Negotiators are nearing a settlement on a second batch of nearly 80,000 vehicles caught up in Volkswagen’s diesel emissions scandal, a federal judge said Thursday.

U.S. District Court Judge Charles Breyer in San Francisco said he was “very pleased” to reveal that negotiators had made “substantial progress” toward a deal over vehicles with 3-liter V-6 diesel engines fitted with software to evade emissions standards.

He did not offer any details on what the deal could include, though a separate settlement involving 2-liter four-cylinder vehicles fitted with similar software involves vehicle buybacks, thousands of dollars in compensation per owner and environmental remediation efforts.

Settlement mediator Robert Mueller, former director of the FBI, is leading the latest round of talks and informed Breyer privately of the progress.

“There have been continual meetings,” Breyer said. “I am very optimistic that we will achieve a resolution.”

The revelation comes about a week after Breyer approved the nearly $15 billion settlement between Volkswagen, consumers, the Department of Justice, Environmental Protection Agency, Federal Trade Commission and California regulators over 2-liter diesel carsThat deal covered more than 470,000 vehicles.

Breyer said he plans to sign a gag order to prevent parties from discussing details of the potential deal.

The 2-liter deal gives consumers a choice between a buyback or a payout and a free fix if VW can get the repairs approved by the EPA. Last week, VW’s North American CEO Hinrich Woebcken told reporters at the debut of the new Atlas SUV in Santa Monica, Calif., that a solution to repairing the cars will be found.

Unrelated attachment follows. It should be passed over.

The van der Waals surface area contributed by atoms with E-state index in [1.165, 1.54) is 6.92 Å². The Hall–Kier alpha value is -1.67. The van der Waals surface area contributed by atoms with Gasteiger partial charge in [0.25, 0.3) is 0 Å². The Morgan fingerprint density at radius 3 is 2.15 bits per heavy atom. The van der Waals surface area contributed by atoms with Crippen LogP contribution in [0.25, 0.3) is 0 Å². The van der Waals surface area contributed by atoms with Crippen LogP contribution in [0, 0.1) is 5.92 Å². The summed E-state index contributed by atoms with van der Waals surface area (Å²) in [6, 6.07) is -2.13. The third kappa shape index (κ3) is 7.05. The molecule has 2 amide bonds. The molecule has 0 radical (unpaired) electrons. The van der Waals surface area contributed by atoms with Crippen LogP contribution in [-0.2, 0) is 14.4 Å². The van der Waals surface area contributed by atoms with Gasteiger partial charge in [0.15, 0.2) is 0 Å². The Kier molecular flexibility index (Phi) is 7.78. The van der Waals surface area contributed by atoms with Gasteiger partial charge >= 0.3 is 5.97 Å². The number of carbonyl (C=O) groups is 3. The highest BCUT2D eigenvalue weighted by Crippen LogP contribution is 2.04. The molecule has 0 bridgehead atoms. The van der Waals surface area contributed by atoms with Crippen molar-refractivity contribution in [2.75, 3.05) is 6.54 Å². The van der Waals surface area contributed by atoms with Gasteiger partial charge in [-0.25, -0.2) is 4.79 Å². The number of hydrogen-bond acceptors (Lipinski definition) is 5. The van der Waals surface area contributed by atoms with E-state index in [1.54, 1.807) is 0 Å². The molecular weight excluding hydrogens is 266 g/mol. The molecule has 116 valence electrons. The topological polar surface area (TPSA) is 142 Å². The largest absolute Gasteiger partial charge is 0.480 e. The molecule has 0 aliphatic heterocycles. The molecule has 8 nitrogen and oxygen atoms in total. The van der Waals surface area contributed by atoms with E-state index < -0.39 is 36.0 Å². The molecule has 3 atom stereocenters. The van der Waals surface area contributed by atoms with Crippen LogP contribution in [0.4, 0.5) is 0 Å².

“We have very good engineers working on the solution,” he says. He also says he doesn’t believe loyalty to the VW brand has been shaken by the debacle, saying that when he talks to diesel-car customers, “10 out of 10 love their cars” and that they are willing to give the embattled brand a second chance.

Buybacks range in value from $12,475 to $44,176, including restitution payments, and vary based on mileage. People who opt for a fix will receive payments ranging from $5,100 to $9,852, depending on the book value of their cars.

VW attorney Sharon Nelles said Thursday that more than 370,000 VW owners have already registered for the settlement. About 25% have submitted papers to make a selection.

She said that VW’s call center is fielding 6,500 calls per day from consumers, up from 1,700 before Breyer approved the deal.

Some customers have reported long wait times. Breyer noted the complaints and asked for patience as VW increases staffing. He also sympathized with the vehicle owners.

“This is, for many, many people, not only their major asset but also their principal necessity,” he said. “So I understand the emotional strain and frustration in having something so important to their day-to-day life that they can’t quickly address and resolve.”

Contributing: Chris Woodyard

Follow USA TODAY reporter Nathan Bomey on Twitter @NathanBomey.